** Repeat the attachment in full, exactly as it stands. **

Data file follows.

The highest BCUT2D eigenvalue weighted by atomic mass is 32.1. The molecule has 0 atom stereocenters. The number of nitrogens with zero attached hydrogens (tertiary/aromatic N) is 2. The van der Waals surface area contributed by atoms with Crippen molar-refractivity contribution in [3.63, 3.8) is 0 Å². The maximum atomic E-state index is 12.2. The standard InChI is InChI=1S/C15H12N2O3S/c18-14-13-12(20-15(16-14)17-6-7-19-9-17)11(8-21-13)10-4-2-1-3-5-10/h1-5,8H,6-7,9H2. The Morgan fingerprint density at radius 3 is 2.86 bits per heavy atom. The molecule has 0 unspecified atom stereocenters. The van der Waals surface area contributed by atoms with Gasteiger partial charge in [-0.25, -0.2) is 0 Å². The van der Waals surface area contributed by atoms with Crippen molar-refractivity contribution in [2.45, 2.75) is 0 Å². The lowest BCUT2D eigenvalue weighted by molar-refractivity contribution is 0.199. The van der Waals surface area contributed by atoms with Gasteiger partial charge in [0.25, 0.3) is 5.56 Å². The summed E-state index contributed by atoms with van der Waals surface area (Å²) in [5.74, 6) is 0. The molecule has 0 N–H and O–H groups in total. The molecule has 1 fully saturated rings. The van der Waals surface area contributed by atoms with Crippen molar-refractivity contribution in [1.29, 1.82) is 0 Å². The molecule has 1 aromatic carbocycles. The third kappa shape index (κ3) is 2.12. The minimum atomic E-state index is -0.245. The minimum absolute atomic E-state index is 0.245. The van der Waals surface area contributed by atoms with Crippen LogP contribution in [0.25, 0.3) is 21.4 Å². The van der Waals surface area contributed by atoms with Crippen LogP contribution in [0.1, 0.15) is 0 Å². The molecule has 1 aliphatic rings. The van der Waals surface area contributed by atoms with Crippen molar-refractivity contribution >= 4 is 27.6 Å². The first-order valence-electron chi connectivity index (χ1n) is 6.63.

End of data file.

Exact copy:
The highest BCUT2D eigenvalue weighted by atomic mass is 32.1. The molecule has 0 atom stereocenters. The number of nitrogens with zero attached hydrogens (tertiary/aromatic N) is 2. The van der Waals surface area contributed by atoms with Crippen molar-refractivity contribution in [3.63, 3.8) is 0 Å². The maximum atomic E-state index is 12.2. The standard InChI is InChI=1S/C15H12N2O3S/c18-14-13-12(20-15(16-14)17-6-7-19-9-17)11(8-21-13)10-4-2-1-3-5-10/h1-5,8H,6-7,9H2. The Morgan fingerprint density at radius 3 is 2.86 bits per heavy atom. The molecule has 0 unspecified atom stereocenters. The van der Waals surface area contributed by atoms with Gasteiger partial charge in [-0.25, -0.2) is 0 Å². The van der Waals surface area contributed by atoms with Crippen molar-refractivity contribution in [2.45, 2.75) is 0 Å². The lowest BCUT2D eigenvalue weighted by molar-refractivity contribution is 0.199. The van der Waals surface area contributed by atoms with Gasteiger partial charge in [0.25, 0.3) is 5.56 Å². The summed E-state index contributed by atoms with van der Waals surface area (Å²) in [5.74, 6) is 0. The molecule has 0 N–H and O–H groups in total. The molecule has 1 fully saturated rings. The van der Waals surface area contributed by atoms with Crippen molar-refractivity contribution in [1.29, 1.82) is 0 Å². The molecule has 1 aromatic carbocycles. The third kappa shape index (κ3) is 2.12. The minimum atomic E-state index is -0.245. The minimum absolute atomic E-state index is 0.245. The van der Waals surface area contributed by atoms with Crippen LogP contribution in [0.25, 0.3) is 21.4 Å². The van der Waals surface area contributed by atoms with Crippen LogP contribution in [0.1, 0.15) is 0 Å². The molecule has 1 aliphatic rings. The van der Waals surface area contributed by atoms with Crippen molar-refractivity contribution >= 4 is 27.6 Å². The first-order valence-electron chi connectivity index (χ1n) is 6.63.